I promised to tell a story about me telling the story.  With spooky storytelling it's best to warn your audience the stories will get spookier as your program proceeds.  Once I was hired to tell at a Halloween party with a variety of ages and activities.  I was parked with the kids, mainly girls on the edge of becoming teenagers.  With them was a little boy who kept asking me if I had any stories about Darth Vader (he pronounced it Dahth Vayda).  Finally to the relief of the older kids he moved on to another activity.  I began "Mary Culhane" and was in far enough when he returned.  He was quickly brought up to where we were in the story and I proceeded.  We had just gotten to the point where the three young men have their throats slit when an elderly woman cut through the room.  I was sure she didn't consider the story appropriate for his age.  She was long gone by the time the story ended and the little guy piped up with "That woulda been a lot sca'wier (scarier) if it had been about Dahth Vayda!"

*****************

This is part of a series of postings of stories under the category, "Keeping the Public in Public Domain."  The idea behind Public Domain was to preserve our cultural heritage after the authors and their immediate heirs were compensated.  I feel strongly current copyright law delays this intent on works of the 20th century.  My own library of folklore includes so many books within the Public Domain I decided to share stories from them.  I hope you enjoy discovering new stories.  



At the same time, my own involvement in storytelling regularly creates projects requiring research as part of my sharing stories with an audience.  Whenever that research needs to be shown here, the publishing of Public Domain stories will not occur that week.  This is a return to my regular posting of a research project here.  (Don't worry, this isn't dry research, my research is always geared towards future storytelling to an audience.)  Response has convinced me that "Keeping the Public in Public Domain" should continue along with my other postings as often as I can manage it.
Other Public Domain story resources I recommend-
  • There are many online resources for Public Domain stories, maybe none for folklore is as ambitious as fellow storyteller, Yoel Perez's database, Yashpeh, the International Folktales Collection.  I have long recommended it and continue to do so.  He has loaded Stith Thompson's Motif Index into his server as a database so you can search the whole 6 volumes for whatever word or expression you like by pressing one key. http://folkmasa.org/motiv/motif.htm
  • You may have noticed I'm no longer certain Dr. Perez has the largest database, although his offering the Motif Index certainly qualifies for those of us seeking specific types of stories.  There's another site, FairyTalez claiming to be the largest, with "over 2000 fairy tales, folktales, and fables" and they are "fully optimized for phones, tablets, and PCs", free and presented without ads.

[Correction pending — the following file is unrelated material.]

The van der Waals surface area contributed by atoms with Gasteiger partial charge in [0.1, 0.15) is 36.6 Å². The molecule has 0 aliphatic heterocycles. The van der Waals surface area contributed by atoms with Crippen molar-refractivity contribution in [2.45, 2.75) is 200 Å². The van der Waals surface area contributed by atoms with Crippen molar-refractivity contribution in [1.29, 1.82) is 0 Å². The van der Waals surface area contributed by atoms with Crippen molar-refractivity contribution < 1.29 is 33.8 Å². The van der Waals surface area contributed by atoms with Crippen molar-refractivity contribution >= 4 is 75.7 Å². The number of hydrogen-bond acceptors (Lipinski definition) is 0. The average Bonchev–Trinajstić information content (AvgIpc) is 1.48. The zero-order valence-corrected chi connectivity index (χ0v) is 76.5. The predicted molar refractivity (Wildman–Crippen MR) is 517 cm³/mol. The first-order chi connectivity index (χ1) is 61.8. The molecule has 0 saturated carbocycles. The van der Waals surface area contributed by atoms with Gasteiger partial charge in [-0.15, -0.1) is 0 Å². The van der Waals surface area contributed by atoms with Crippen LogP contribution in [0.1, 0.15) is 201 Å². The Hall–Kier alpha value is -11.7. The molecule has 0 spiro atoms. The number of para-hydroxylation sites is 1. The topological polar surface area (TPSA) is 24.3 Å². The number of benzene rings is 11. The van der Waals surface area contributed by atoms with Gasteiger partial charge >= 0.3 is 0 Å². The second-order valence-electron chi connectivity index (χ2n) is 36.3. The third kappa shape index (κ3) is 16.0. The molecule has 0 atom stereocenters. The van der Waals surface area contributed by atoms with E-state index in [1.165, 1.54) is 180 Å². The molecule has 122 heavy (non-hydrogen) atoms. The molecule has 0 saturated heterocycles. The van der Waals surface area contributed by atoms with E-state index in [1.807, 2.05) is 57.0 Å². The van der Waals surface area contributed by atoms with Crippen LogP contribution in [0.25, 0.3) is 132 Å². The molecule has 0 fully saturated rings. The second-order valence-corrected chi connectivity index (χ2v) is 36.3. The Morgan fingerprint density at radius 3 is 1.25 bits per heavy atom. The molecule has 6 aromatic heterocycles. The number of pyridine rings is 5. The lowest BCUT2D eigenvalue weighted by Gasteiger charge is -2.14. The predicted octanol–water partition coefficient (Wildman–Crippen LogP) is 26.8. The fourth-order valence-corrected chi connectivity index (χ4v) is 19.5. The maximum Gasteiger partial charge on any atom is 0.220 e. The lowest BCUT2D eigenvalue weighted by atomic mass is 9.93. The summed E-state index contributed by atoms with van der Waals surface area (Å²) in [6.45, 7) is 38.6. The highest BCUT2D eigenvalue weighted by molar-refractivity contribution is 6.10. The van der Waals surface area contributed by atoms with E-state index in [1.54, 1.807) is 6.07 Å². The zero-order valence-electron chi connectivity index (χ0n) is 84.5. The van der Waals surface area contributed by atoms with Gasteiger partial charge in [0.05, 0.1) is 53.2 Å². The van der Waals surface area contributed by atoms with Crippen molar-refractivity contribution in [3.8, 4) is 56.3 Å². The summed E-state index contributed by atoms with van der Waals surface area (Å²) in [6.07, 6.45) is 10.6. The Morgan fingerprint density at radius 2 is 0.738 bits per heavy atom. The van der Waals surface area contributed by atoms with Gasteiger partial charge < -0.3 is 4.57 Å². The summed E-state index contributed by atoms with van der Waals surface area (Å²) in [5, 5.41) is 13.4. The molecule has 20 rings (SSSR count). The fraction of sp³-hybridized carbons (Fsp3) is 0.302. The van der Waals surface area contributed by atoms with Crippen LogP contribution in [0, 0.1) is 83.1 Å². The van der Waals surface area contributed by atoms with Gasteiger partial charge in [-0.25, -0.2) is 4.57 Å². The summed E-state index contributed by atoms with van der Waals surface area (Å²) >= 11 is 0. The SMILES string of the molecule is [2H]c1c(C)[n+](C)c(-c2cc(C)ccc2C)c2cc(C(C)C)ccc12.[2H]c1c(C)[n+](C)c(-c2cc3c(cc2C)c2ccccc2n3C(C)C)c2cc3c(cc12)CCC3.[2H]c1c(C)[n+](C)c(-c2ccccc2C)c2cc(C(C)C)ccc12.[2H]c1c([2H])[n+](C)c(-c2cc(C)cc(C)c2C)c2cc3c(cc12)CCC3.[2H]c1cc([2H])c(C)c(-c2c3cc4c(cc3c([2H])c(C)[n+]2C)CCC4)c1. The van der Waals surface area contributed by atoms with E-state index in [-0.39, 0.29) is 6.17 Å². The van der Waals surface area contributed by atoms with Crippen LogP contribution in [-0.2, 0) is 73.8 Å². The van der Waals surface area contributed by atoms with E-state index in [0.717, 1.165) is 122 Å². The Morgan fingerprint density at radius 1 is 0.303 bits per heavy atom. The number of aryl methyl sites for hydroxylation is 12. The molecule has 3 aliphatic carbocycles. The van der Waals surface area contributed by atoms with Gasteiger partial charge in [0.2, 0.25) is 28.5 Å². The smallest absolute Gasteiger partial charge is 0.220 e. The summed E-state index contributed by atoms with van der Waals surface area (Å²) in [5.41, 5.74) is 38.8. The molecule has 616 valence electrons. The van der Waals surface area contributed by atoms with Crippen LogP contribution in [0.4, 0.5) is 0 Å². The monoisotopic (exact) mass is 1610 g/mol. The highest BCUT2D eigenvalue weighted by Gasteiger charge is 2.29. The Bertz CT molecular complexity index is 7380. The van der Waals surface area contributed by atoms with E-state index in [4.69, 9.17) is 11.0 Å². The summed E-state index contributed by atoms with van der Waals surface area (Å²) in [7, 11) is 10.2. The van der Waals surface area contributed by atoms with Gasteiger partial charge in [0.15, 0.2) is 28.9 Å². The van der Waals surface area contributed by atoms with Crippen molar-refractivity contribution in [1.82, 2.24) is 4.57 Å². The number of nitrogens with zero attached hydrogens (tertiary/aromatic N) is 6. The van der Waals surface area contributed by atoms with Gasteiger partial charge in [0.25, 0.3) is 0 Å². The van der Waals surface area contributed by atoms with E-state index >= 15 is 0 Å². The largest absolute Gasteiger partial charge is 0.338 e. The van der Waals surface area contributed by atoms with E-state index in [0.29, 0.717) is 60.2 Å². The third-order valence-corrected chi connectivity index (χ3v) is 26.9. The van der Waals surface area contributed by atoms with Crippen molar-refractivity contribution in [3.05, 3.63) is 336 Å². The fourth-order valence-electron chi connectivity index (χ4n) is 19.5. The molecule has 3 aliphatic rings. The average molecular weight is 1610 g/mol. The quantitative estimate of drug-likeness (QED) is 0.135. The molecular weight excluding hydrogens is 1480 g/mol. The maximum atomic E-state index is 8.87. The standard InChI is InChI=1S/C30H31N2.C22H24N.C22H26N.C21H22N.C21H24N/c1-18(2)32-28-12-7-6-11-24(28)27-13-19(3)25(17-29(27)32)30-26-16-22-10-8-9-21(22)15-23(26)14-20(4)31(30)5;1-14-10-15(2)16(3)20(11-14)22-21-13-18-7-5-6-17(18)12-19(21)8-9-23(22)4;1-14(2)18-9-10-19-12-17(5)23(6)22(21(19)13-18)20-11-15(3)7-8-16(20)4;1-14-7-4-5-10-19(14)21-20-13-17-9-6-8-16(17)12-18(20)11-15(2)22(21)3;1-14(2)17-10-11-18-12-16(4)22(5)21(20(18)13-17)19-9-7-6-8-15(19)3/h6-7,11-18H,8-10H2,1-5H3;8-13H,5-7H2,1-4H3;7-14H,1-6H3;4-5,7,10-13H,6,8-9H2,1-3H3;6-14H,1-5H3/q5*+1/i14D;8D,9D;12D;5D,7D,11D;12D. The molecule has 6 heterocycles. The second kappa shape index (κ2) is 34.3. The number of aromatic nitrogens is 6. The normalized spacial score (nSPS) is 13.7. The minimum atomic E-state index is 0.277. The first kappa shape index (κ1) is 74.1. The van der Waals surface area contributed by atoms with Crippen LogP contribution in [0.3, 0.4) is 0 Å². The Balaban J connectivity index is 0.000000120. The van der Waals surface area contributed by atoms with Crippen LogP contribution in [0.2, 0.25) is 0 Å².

Between those two sites, there is much for story-lovers, but as they say in infomercials, "Wait, there's more!"
The email list for storytellers, Storytell, discussed Online Story Sources and came up with these additional suggestions:            
         - David K. Brown - http://people.ucalgary.ca/~dkbrown/stories.html
         - Richard Martin - http://www.tellatale.eu/tales_page.html
         - Spirit of Trees - http://spiritoftrees.org/featured-folktales
         - Story-Lovers - http://www.story-lovers.com/ is now only accessible through the Wayback Machine, described below, but the late Jackie Baldwin's wonderful site lives on there, fully searchable manually (the Google search doesn't work), at https://archive.org/ .  It's not easy, but go to Story-lovers.com snapshot for October 22 2016  and you can click on SOS: Searching Out Stories to scroll down through the many story topics and click on the story topic that interests you.
       - World of Tales - http://www.worldoftales.com/ 
           - Zalka Csenge Virag - http://multicoloreddiary.blogspot.com doesn't give the actual stories, but her recommendations, working her way through each country on a continent, give excellent ideas for finding new books and stories to love and tell.
     
You're going to find many of the links on these sites have gone down, BUT go to the Internet Archive Wayback Machine to find some of these old links.  Tim's site, for example, is so huge probably updating it would be a full-time job.  In the case of Story-Lovers, it's great that Jackie Baldwin set it up to stay online as long as it did after she could no longer maintain it.  Possibly searches maintained it.  Unfortunately Storytell list member, Papa Joe is on both Tim Sheppard's site and Story-Lovers, but he no longer maintains his old Papa Joe's Traveling Storytelling Show website and his Library (something you want to see!) is now only on the Wayback Machine.  It took some patience working back through claims of snapshots but finally in December of 2006 it appears!
    Somebody as of this writing whose stories can still be found by his website is the late Chuck Larkin - http://chucklarkin.com/stories.html.  I prefer to list these sites by their complete address so they can be found by the Wayback Machine, a.k.a. Archive.org, when that becomes the only way to find them.
You can see why I recommend these to you. Have fun discovering even more stories!